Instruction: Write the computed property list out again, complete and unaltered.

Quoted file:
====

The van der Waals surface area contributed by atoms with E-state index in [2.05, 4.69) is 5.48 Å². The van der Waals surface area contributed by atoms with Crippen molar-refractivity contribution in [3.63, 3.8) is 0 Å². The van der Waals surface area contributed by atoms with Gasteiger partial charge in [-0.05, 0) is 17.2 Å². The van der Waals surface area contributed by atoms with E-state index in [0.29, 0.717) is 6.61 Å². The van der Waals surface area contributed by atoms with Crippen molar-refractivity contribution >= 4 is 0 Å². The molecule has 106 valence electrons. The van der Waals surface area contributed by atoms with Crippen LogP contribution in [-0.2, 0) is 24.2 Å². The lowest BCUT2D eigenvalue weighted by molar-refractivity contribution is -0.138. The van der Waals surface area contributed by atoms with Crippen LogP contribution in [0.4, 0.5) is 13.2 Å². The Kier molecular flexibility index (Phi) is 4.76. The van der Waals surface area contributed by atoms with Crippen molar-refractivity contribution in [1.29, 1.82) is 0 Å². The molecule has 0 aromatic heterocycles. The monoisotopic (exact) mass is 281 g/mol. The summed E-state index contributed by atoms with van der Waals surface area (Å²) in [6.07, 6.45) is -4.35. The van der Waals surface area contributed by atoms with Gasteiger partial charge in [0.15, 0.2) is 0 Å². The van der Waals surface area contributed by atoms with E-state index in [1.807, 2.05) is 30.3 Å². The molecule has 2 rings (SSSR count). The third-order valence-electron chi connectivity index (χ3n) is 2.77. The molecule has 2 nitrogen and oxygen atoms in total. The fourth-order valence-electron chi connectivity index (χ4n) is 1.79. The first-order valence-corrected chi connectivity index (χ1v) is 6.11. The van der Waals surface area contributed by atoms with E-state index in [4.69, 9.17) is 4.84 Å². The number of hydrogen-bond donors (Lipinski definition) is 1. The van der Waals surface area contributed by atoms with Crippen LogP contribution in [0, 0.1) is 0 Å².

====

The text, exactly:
The van der Waals surface area contributed by atoms with E-state index in [2.05, 4.69) is 5.48 Å². The van der Waals surface area contributed by atoms with Crippen molar-refractivity contribution in [3.63, 3.8) is 0 Å². The van der Waals surface area contributed by atoms with Gasteiger partial charge in [-0.05, 0) is 17.2 Å². The van der Waals surface area contributed by atoms with E-state index in [0.29, 0.717) is 6.61 Å². The van der Waals surface area contributed by atoms with Crippen molar-refractivity contribution >= 4 is 0 Å². The molecule has 106 valence electrons. The van der Waals surface area contributed by atoms with Crippen LogP contribution in [-0.2, 0) is 24.2 Å². The lowest BCUT2D eigenvalue weighted by molar-refractivity contribution is -0.138. The van der Waals surface area contributed by atoms with Crippen LogP contribution in [0.4, 0.5) is 13.2 Å². The Kier molecular flexibility index (Phi) is 4.76. The van der Waals surface area contributed by atoms with Crippen molar-refractivity contribution in [1.29, 1.82) is 0 Å². The molecule has 0 aromatic heterocycles. The monoisotopic (exact) mass is 281 g/mol. The summed E-state index contributed by atoms with van der Waals surface area (Å²) in [6.07, 6.45) is -4.35. The van der Waals surface area contributed by atoms with Gasteiger partial charge in [0.15, 0.2) is 0 Å². The van der Waals surface area contributed by atoms with E-state index in [1.807, 2.05) is 30.3 Å². The molecule has 2 rings (SSSR count). The third-order valence-electron chi connectivity index (χ3n) is 2.77. The molecule has 2 nitrogen and oxygen atoms in total. The fourth-order valence-electron chi connectivity index (χ4n) is 1.79. The first-order valence-corrected chi connectivity index (χ1v) is 6.11. The van der Waals surface area contributed by atoms with E-state index in [4.69, 9.17) is 4.84 Å². The number of hydrogen-bond donors (Lipinski definition) is 1. The van der Waals surface area contributed by atoms with Crippen LogP contribution in [0, 0.1) is 0 Å².